Unfinished highways a hurdle to economic dreams

Across the road from Dhaka airport, workers in bright yellow hardhats walk past rusting steel beams that show both the promise and risks facing Bangladesh’s economy.

The piles of metal are meant to be the building blocks of the country’s biggest public-private venture — a 20-kilometer (13-mile) elevated road that will allow cargo trucks to bypass the capital’s crowded intersections. It will connect with a highway, now being widened to four lanes, to the main port of Chittagong. Plans are underway for another expressway running parallel that will slash the travel time to two hours from eight.

When completed, the three projects would allow companies to quickly ferry goods along a 250-kilometer route that carries 90 percent of Bangladesh’s exports. Prime Minister Sheikh roadsHasina’s looking to set up several of the 100 planned special economic zones along the roads, generating growth that would allow Bangladesh to move beyond making garments and triple incomes to more than $4,000 a year by 2021.

The rust, however, reveals the uncertainties. Work on the elevated highway, originally agreed to start in 2011, began only last August. The highway expansion has missed at least two completion deadlines and risks becoming obsolete soon after 2020 as traffic volumes rise. The parallel expressway has been at the planning stage since 2011.

“Without proper infrastructure to establish connectivity, the SEZs will not be attractive to investors,” said Zahid Hussain, lead economist at the World Bank’s Dhaka office. “It’s like putting the cart before the horse.”

‘Row Harder’

With the global economy slowing, it’s becoming more urgent for Bangladesh to pick up the pace. In cutting the benchmark interest rate to a four-year low, central bank Governor Atiur Rahman warned on Thursday that Bangladesh will have to “row harder” to achieve economic growth rates that have averaged over 6 percent since 2010.

Bangladesh’s government wants overseas investment to rise 10-fold to about $10 billion over the next five years, and aims to double annual exports to $60 billion. The plan is meant to move Bangladesh beyond garments, which comprise 80 percent of overseas sales, and into more value-added industries such as food processing.

To do that, Hasina offered China, India and Japan land pockets and 10-year tax breaks to build special economic zones at 37 sites. This will be expanded to 100 by 2030.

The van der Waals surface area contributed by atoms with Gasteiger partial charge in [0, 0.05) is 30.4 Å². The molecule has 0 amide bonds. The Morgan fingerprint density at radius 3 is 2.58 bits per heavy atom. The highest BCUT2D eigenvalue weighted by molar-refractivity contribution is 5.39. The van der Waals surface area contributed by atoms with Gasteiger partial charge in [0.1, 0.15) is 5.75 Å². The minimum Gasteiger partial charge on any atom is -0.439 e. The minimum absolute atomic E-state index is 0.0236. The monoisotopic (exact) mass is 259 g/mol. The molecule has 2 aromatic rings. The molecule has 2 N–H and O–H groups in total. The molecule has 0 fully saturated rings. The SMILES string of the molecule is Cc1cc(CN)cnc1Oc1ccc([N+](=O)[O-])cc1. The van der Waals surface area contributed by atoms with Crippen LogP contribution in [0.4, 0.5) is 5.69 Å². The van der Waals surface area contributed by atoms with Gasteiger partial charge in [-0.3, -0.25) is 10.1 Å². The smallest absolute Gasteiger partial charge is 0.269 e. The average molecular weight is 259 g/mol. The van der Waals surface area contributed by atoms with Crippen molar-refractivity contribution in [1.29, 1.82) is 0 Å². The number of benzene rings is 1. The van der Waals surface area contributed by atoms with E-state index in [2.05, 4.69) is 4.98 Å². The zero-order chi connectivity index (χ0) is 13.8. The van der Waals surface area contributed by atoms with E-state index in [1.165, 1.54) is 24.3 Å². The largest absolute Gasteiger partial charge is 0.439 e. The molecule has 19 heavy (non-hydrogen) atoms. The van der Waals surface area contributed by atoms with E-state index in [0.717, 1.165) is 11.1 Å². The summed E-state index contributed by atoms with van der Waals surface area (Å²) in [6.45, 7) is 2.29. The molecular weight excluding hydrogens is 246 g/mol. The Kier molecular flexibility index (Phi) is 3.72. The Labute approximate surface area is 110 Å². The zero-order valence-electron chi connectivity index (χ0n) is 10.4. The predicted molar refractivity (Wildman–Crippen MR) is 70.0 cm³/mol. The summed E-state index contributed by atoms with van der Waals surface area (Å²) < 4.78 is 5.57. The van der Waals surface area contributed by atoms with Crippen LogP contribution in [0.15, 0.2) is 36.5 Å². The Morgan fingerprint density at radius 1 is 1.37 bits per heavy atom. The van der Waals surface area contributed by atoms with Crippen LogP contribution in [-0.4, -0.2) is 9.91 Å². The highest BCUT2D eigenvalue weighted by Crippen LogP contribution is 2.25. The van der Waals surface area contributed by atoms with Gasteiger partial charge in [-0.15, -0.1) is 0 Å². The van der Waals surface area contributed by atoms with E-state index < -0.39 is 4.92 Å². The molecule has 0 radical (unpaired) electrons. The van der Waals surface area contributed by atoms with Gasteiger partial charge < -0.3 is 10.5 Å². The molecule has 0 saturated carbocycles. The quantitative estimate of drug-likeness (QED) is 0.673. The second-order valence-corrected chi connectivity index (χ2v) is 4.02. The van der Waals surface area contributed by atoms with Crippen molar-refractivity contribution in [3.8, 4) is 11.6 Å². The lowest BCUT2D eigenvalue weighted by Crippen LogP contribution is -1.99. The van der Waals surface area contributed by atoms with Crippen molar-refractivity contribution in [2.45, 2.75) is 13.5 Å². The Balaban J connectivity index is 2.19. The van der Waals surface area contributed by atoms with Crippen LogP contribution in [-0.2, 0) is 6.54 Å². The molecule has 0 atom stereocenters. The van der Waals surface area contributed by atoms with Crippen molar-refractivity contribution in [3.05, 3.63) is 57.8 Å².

PPP Pipeline

Some companies have jumped. China Harbour Engineering Co. will develop a 774-acre zone in Chittagong for Chinese investors, while China National Machinery Import & Export Corp. is in talks for another one nearby. India will provide $88 million for two zones, Paban Chowdhury, executive chairman of the Bangladesh Economic Zones Authority, said in an Oct. 4 interview.

“These companies will just build the zones,” Chowdhury said. The “real investments” will come from companies that set up shop there, he said.

Bangladesh has a pipeline of 45 PPP projects worth $15 billion spanning over four years. Yet finding investors has been difficult, in part due to financing. As a result, Hasina’s administration has created a $250 million annual fund to subsidize promising projects, Syed Afsor H. Uddin, chief executive of the Public-Private Partnership Office, said in October.

“A number of things we looked at,” Uddin said. “One was institutional reform, then it was regulatory reform, then capacity building, then it was development of a bankable pipeline of projects. And finally it was supporting the development of the financing ability.”

Financing Hurdle

One way for Bangladesh to overcome the financing hurdle is to use its “very respectable” growth performance to lure foreign direct investment, said Ahsan H. Mansur, executive director of the Dhaka-based Policy Research Institute of Bangladesh. The government must then acquire land and build supporting infrastructure to connect it to the ports, Mansur said by e-mail.

The government needs to make it easier to do business and hasten the completion of key projects to attract investment, according to Hussain from the World Bank. He cited Mongla in southwestern Bangladesh as an example of an isolated sub-district that lacks connectivity.

Over the past decade Mongla port has lost half its market share, and the road-rail bridge across the river Padma that authorities say will boost business has been pushed back three years with cost overruns. The World Bank withdrew from the Padma project in 2012 amid corruption allegations, leaving the government to build with its own funds.

In Dhaka, land issues and financing costs led to the delays in starting construction on the Dhaka Elevated Expressway. So far only 7 percent of the work has been completed. Developer Italian-Thai Development Pcl didn’t respond to an e-mail seeking comment.

“Work is slow,” said Jahangir Alam, 28, one of the laborers at the elevated expressway site. “I don’t know why.”

Arun Devnath, Bloomberg